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Lightyear review: Put away the toys

Lightyear has a handful of solid jokes but it doesn’t connect with the same childlike imagination as the Toy Story films did 

A scene from ‘Lightyear’, Image via AP
A scene from ‘Lightyear’, Image via AP

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Origin stories and spin-offs are the latest low-hanging fruit for successful franchises. The latest to jump onto this trend is the Pixar team, taking off from their much-loved Toy Story films to craft a 3-D animated sci-fi film dedicated to one of Andy’s favourite toys, astronaut Buzz Lightyear. An opening super tells us that a young Andy Davis saw the Lightyear movie in 1995. The film inspired the Buzz Lightyear toys. This is that movie.

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Written by Jason Headley and Angus Maclane (who also directs), Buzz Lightyear (voice of Chris Evans) is a space ranger who gets stranded on a seemingly uninhabitable and unfriendly planet with his colleague Alisha Hawthorne (Uzo Aduba) and a battalion of rangers. Over the years, they attempt to find a way back home. Every time Buzz goes on a trial mission to test for hyper-speed. A four-minute expedition for him is equivalent to four years for those down on the surface. Passage of time is marked subtly, with a (same-sex) relationship, marriage, pregnancy, etc.

Things get dangerous with the arrival of a Darth Vader-esque character called Emperor Zurg (James Brolin) and his aggressive robot army. Lightyear and his ragtag team of rookies have to fend off attacks from Zurg’s army, save themselves and chart their escape. This team includes Izzy Hawthorne (Kiki Palmer), Mo Morrison (Taika Waititi), Darby Steel (Dale Soules) and Sox (Peter Sohn), a robotic cat that is the best character—a kind of R2D2 meets C3PO.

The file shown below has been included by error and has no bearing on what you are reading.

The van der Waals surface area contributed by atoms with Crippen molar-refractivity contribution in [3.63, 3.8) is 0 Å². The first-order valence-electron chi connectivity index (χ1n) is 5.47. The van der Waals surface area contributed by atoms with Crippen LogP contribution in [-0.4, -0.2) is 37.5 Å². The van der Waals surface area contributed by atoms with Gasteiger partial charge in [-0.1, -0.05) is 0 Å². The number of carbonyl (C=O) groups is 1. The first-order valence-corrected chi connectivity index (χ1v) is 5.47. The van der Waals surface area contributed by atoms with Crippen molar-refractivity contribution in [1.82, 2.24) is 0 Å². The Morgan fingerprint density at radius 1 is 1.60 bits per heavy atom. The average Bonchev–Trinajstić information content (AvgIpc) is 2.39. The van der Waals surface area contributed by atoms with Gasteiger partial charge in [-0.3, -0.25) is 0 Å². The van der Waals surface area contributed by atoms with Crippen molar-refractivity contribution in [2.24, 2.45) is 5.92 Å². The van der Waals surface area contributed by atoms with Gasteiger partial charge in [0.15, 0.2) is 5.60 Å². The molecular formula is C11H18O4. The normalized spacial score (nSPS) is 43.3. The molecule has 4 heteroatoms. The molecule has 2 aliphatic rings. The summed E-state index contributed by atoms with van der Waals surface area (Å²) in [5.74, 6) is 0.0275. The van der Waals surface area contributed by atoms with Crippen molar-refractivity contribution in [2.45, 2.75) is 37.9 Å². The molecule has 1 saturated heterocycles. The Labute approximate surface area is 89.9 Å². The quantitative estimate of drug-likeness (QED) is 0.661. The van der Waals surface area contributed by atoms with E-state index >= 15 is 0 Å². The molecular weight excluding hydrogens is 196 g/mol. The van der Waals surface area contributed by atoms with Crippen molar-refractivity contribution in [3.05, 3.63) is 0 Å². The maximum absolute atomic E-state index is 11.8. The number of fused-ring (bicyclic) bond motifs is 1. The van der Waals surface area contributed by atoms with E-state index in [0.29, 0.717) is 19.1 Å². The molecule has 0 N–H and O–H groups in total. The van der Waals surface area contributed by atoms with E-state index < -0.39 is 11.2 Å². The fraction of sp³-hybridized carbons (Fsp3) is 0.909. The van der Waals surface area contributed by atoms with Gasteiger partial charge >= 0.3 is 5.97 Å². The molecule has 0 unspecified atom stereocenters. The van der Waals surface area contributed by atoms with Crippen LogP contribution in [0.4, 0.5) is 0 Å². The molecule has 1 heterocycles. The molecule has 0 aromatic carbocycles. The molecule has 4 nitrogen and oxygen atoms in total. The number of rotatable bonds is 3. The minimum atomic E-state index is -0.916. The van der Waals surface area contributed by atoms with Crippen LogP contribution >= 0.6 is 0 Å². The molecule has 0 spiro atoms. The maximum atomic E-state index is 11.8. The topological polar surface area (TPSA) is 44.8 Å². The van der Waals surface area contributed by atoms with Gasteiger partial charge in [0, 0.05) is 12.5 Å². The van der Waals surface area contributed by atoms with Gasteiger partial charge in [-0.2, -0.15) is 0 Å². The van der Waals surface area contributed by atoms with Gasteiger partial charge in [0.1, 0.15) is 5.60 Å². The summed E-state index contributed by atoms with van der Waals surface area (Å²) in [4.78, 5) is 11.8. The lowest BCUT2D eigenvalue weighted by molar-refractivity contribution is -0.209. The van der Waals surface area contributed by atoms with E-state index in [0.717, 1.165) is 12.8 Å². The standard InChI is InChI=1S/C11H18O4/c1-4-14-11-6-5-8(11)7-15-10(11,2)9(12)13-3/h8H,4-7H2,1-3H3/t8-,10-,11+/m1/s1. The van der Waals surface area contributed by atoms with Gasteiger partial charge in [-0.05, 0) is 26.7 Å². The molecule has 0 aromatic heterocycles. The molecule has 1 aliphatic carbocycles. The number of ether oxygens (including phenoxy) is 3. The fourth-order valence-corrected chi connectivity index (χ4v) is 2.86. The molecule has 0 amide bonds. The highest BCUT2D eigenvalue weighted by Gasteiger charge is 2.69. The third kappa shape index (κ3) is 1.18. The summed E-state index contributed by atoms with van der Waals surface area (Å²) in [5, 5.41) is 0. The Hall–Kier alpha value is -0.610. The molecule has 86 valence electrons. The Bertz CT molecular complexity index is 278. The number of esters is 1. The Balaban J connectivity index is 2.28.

Lightyear is to Andy what Star Wars and Star Trek were to fans in the ‘70s, ’80s, and '90s. The design of the spaceships, robots and their weaponry harks back to those sci-fi classics. But the plot of Lightyear is specious. How does a small group of humans make a citadel with high tech gadgets on an alien planet? How can Zurg be who he is? These are just some questions that crop up during the one hour 40 minute long film.

Lightyear has that familiar and loved phrase ‘to infinity and beyond’, a handful of jokes and Buzz with his character flaws, soul-searching, a man trying to right a wrong. The same cannot be said of the film. Lightyear seems like an easy springboard, but it doesn’t connect with the childlike imagination in the way the witty, dramatic and emotional Toy Story films have done.

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